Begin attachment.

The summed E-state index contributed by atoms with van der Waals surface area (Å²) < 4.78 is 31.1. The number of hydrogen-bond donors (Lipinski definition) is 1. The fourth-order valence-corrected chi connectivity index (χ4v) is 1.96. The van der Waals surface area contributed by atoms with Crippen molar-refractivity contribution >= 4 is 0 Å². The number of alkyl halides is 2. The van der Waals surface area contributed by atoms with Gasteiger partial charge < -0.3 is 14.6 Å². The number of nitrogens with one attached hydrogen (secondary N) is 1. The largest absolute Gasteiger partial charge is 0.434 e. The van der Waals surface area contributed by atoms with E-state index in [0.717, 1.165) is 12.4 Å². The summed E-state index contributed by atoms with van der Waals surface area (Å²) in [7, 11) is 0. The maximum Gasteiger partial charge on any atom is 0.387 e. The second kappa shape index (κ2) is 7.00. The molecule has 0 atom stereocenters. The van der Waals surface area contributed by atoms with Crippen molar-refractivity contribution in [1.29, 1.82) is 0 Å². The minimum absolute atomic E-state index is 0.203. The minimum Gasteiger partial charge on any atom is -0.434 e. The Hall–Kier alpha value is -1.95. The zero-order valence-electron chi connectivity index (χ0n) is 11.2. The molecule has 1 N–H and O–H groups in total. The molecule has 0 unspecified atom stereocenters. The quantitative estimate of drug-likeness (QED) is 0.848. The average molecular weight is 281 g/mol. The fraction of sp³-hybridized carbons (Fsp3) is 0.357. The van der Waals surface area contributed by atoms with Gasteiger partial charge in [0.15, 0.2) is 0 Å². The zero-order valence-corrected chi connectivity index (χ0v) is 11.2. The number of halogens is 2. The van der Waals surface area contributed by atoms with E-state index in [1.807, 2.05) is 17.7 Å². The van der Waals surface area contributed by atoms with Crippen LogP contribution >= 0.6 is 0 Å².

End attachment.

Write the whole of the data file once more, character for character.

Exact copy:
The summed E-state index contributed by atoms with van der Waals surface area (Å²) < 4.78 is 31.1. The number of hydrogen-bond donors (Lipinski definition) is 1. The fourth-order valence-corrected chi connectivity index (χ4v) is 1.96. The van der Waals surface area contributed by atoms with Crippen molar-refractivity contribution >= 4 is 0 Å². The number of alkyl halides is 2. The van der Waals surface area contributed by atoms with Gasteiger partial charge < -0.3 is 14.6 Å². The number of nitrogens with one attached hydrogen (secondary N) is 1. The largest absolute Gasteiger partial charge is 0.434 e. The van der Waals surface area contributed by atoms with E-state index in [0.717, 1.165) is 12.4 Å². The summed E-state index contributed by atoms with van der Waals surface area (Å²) in [7, 11) is 0. The maximum Gasteiger partial charge on any atom is 0.387 e. The second kappa shape index (κ2) is 7.00. The molecule has 0 atom stereocenters. The van der Waals surface area contributed by atoms with Crippen molar-refractivity contribution in [1.29, 1.82) is 0 Å². The minimum absolute atomic E-state index is 0.203. The minimum Gasteiger partial charge on any atom is -0.434 e. The Hall–Kier alpha value is -1.95. The zero-order valence-electron chi connectivity index (χ0n) is 11.2. The molecule has 1 N–H and O–H groups in total. The molecule has 0 unspecified atom stereocenters. The quantitative estimate of drug-likeness (QED) is 0.848. The average molecular weight is 281 g/mol. The fraction of sp³-hybridized carbons (Fsp3) is 0.357. The van der Waals surface area contributed by atoms with Gasteiger partial charge in [0.15, 0.2) is 0 Å². The zero-order valence-corrected chi connectivity index (χ0v) is 11.2. The number of halogens is 2. The van der Waals surface area contributed by atoms with E-state index in [1.807, 2.05) is 17.7 Å². The van der Waals surface area contributed by atoms with Crippen LogP contribution >= 0.6 is 0 Å².